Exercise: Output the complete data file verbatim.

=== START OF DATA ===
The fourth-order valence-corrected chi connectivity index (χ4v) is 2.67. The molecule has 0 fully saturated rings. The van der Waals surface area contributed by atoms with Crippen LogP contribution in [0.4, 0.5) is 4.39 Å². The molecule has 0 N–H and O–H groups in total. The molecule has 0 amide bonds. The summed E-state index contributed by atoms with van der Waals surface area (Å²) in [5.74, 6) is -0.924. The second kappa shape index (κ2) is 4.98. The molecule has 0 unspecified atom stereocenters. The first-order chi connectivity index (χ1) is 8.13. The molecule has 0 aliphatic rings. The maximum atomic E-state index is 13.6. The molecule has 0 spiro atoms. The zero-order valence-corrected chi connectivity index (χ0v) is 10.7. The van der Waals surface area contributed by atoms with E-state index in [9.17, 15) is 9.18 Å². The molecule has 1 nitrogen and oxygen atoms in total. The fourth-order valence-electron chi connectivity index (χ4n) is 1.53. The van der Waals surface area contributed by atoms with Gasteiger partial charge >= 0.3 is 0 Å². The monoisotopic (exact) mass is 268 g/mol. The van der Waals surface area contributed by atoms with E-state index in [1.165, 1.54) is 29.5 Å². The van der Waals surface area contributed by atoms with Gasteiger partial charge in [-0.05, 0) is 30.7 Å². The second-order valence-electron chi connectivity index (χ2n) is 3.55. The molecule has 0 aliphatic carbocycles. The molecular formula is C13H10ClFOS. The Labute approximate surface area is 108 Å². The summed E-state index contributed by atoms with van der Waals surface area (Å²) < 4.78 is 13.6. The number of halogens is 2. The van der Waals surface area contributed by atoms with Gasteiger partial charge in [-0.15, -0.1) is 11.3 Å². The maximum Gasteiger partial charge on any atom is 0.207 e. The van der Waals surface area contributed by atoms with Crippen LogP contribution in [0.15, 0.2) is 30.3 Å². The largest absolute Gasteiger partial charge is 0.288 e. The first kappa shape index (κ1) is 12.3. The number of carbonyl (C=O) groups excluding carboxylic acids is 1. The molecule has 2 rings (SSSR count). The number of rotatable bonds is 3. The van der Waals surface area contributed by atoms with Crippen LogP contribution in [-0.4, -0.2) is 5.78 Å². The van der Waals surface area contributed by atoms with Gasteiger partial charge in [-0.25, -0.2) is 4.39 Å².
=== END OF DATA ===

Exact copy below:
The fourth-order valence-corrected chi connectivity index (χ4v) is 2.67. The molecule has 0 fully saturated rings. The van der Waals surface area contributed by atoms with Crippen LogP contribution in [0.4, 0.5) is 4.39 Å². The molecule has 0 N–H and O–H groups in total. The molecule has 0 amide bonds. The summed E-state index contributed by atoms with van der Waals surface area (Å²) in [5.74, 6) is -0.924. The second kappa shape index (κ2) is 4.98. The molecule has 0 unspecified atom stereocenters. The first-order chi connectivity index (χ1) is 8.13. The molecule has 0 aliphatic rings. The maximum atomic E-state index is 13.6. The molecule has 0 spiro atoms. The zero-order valence-corrected chi connectivity index (χ0v) is 10.7. The van der Waals surface area contributed by atoms with E-state index in [9.17, 15) is 9.18 Å². The molecule has 1 nitrogen and oxygen atoms in total. The fourth-order valence-electron chi connectivity index (χ4n) is 1.53. The van der Waals surface area contributed by atoms with Gasteiger partial charge >= 0.3 is 0 Å². The monoisotopic (exact) mass is 268 g/mol. The van der Waals surface area contributed by atoms with E-state index in [1.165, 1.54) is 29.5 Å². The van der Waals surface area contributed by atoms with Gasteiger partial charge in [-0.05, 0) is 30.7 Å². The second-order valence-electron chi connectivity index (χ2n) is 3.55. The molecule has 0 aliphatic carbocycles. The molecular formula is C13H10ClFOS. The Labute approximate surface area is 108 Å². The summed E-state index contributed by atoms with van der Waals surface area (Å²) < 4.78 is 13.6. The number of halogens is 2. The van der Waals surface area contributed by atoms with Gasteiger partial charge in [-0.15, -0.1) is 11.3 Å². The maximum Gasteiger partial charge on any atom is 0.207 e. The van der Waals surface area contributed by atoms with Crippen LogP contribution in [0.15, 0.2) is 30.3 Å². The largest absolute Gasteiger partial charge is 0.288 e. The first kappa shape index (κ1) is 12.3. The number of carbonyl (C=O) groups excluding carboxylic acids is 1. The molecule has 2 rings (SSSR count). The number of rotatable bonds is 3. The van der Waals surface area contributed by atoms with Crippen LogP contribution in [-0.4, -0.2) is 5.78 Å². The van der Waals surface area contributed by atoms with Gasteiger partial charge in [-0.25, -0.2) is 4.39 Å².